Women, Violence and Social Change demonstrates how refuges and shelters stand as the core of the battered women's movement, providing a basis for pragmatic support, political action and radical renewal. From this base movements in Britain and the United States have challenged the police, courts and social services to provide greater assistance to women. The book provides important evidence on the way social movements can successfully challenge institutions of the State as well as salutatory lessons on the nature of diverted and thwarted struggle.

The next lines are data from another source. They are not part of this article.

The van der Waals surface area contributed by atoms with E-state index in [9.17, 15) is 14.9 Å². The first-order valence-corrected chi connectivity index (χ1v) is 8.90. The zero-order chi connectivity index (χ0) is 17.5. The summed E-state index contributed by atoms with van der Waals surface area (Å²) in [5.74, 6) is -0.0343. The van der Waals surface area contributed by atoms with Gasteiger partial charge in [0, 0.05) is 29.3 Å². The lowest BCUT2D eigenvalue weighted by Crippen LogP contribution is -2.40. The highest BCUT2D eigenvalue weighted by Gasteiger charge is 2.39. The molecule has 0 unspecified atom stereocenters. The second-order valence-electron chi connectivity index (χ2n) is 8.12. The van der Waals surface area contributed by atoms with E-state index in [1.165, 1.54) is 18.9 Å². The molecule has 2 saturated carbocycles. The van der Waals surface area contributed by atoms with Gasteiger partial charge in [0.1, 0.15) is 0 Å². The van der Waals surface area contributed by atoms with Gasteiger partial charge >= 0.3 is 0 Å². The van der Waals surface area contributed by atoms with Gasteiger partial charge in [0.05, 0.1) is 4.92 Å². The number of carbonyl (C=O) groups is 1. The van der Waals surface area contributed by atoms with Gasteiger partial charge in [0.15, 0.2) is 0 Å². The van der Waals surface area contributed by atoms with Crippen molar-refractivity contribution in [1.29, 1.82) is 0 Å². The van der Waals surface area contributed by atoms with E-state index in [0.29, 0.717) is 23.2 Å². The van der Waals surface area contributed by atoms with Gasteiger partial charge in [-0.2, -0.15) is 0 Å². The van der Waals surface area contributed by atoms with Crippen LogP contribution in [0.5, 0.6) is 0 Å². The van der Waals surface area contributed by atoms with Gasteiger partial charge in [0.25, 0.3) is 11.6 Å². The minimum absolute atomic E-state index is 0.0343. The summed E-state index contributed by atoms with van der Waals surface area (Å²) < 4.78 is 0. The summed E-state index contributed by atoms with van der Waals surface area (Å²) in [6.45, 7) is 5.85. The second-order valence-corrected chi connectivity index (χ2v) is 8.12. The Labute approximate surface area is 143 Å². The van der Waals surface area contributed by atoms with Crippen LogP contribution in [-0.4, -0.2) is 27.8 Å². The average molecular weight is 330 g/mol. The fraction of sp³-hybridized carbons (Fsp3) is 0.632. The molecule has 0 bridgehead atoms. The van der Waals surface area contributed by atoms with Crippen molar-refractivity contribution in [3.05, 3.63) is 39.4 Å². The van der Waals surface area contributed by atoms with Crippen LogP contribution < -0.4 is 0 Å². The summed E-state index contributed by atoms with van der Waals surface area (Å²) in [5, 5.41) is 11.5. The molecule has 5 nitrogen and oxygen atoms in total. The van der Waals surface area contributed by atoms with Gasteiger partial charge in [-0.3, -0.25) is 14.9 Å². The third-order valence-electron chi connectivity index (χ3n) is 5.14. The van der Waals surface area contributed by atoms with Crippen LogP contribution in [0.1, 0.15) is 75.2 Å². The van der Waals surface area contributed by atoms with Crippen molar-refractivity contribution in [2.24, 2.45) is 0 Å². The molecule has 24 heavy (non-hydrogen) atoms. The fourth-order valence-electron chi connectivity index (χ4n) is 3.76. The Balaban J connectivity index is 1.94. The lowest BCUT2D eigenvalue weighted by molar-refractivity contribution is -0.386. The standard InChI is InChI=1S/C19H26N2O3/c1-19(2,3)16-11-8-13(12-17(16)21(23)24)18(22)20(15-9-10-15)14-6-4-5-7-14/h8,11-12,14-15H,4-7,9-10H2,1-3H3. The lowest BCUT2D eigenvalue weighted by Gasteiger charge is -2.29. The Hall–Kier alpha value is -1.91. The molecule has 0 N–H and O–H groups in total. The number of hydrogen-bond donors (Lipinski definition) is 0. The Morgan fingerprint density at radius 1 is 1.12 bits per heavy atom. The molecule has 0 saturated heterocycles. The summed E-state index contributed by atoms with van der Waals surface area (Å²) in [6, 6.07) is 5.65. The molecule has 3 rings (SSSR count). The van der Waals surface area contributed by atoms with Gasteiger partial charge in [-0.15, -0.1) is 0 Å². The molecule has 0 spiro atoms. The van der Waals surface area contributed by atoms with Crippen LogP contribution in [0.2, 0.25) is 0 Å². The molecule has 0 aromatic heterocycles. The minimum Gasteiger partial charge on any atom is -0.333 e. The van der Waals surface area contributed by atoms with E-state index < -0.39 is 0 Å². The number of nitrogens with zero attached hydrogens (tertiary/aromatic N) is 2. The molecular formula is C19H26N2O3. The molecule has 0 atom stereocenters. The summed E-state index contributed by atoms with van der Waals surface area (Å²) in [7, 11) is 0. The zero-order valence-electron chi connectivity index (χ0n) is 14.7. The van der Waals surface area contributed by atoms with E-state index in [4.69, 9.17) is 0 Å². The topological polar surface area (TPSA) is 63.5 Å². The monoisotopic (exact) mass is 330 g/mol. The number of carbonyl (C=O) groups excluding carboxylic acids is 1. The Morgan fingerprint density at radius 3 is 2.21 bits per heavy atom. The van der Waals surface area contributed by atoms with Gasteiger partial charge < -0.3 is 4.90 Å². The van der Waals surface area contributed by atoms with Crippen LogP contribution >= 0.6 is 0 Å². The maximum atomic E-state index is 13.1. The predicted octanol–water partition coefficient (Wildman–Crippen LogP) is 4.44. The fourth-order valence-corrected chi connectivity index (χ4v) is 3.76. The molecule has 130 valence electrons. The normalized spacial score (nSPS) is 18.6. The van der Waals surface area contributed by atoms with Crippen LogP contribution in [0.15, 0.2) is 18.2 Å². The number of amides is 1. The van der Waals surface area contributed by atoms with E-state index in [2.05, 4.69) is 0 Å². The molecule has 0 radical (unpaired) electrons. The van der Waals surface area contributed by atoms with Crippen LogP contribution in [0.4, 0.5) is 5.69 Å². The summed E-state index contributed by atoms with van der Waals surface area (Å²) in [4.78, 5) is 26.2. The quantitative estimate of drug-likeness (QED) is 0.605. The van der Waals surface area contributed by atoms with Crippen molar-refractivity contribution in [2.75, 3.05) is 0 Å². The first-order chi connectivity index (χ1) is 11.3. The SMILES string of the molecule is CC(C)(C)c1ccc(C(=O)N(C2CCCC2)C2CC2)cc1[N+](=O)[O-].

Throughout the book the Dobashes' years of researching violence against women is illustrated in the depth of their analysis. They maintain the tradition established in their first book, Violence Against Wives, which was widely accalimed.
'… an incisive, clear and challenging history … exciting to read … This book represents a significant contribution to the knowledge about, and the struggle against, men's private violence to women.' - Betsy Stanko, British Journal of Criminology
'The scope attempted is admirable; the authors take on not only the important topics a comprehensive review of the battered women's movement must cover but also their historical and theoretical roots … broader in coverage than anything else on the market.' - Contemporary Sociology